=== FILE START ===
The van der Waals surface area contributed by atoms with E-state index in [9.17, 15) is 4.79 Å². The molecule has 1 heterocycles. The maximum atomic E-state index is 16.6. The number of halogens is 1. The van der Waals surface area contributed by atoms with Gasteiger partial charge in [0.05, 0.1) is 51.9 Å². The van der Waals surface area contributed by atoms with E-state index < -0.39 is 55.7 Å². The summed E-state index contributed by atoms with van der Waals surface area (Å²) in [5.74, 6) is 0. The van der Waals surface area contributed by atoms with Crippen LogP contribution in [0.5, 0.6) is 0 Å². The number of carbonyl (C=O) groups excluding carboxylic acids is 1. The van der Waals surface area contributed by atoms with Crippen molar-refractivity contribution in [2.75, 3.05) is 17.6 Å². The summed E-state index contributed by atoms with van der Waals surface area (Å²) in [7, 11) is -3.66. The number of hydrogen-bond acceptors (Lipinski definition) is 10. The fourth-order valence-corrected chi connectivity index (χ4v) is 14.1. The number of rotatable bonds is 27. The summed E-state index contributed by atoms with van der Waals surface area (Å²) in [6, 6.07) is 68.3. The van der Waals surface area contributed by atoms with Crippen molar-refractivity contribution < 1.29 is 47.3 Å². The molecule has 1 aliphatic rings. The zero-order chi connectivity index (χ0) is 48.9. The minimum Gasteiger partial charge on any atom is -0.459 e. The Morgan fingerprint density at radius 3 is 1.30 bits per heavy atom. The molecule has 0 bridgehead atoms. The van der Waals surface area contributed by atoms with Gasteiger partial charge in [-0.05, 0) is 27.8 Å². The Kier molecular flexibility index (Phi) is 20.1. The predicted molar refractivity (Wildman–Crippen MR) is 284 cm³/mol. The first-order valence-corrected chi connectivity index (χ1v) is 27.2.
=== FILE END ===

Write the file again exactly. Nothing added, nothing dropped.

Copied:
The van der Waals surface area contributed by atoms with E-state index in [9.17, 15) is 4.79 Å². The molecule has 1 heterocycles. The maximum atomic E-state index is 16.6. The number of halogens is 1. The van der Waals surface area contributed by atoms with Gasteiger partial charge in [0.05, 0.1) is 51.9 Å². The van der Waals surface area contributed by atoms with E-state index < -0.39 is 55.7 Å². The summed E-state index contributed by atoms with van der Waals surface area (Å²) in [5.74, 6) is 0. The van der Waals surface area contributed by atoms with Crippen LogP contribution in [0.5, 0.6) is 0 Å². The number of carbonyl (C=O) groups excluding carboxylic acids is 1. The van der Waals surface area contributed by atoms with Crippen molar-refractivity contribution in [2.75, 3.05) is 17.6 Å². The summed E-state index contributed by atoms with van der Waals surface area (Å²) in [7, 11) is -3.66. The number of hydrogen-bond acceptors (Lipinski definition) is 10. The fourth-order valence-corrected chi connectivity index (χ4v) is 14.1. The number of rotatable bonds is 27. The summed E-state index contributed by atoms with van der Waals surface area (Å²) in [6, 6.07) is 68.3. The van der Waals surface area contributed by atoms with Crippen molar-refractivity contribution < 1.29 is 47.3 Å². The molecule has 1 aliphatic rings. The zero-order chi connectivity index (χ0) is 48.9. The minimum Gasteiger partial charge on any atom is -0.459 e. The Morgan fingerprint density at radius 3 is 1.30 bits per heavy atom. The molecule has 0 bridgehead atoms. The van der Waals surface area contributed by atoms with Gasteiger partial charge in [-0.05, 0) is 27.8 Å². The Kier molecular flexibility index (Phi) is 20.1. The predicted molar refractivity (Wildman–Crippen MR) is 284 cm³/mol. The first-order valence-corrected chi connectivity index (χ1v) is 27.2.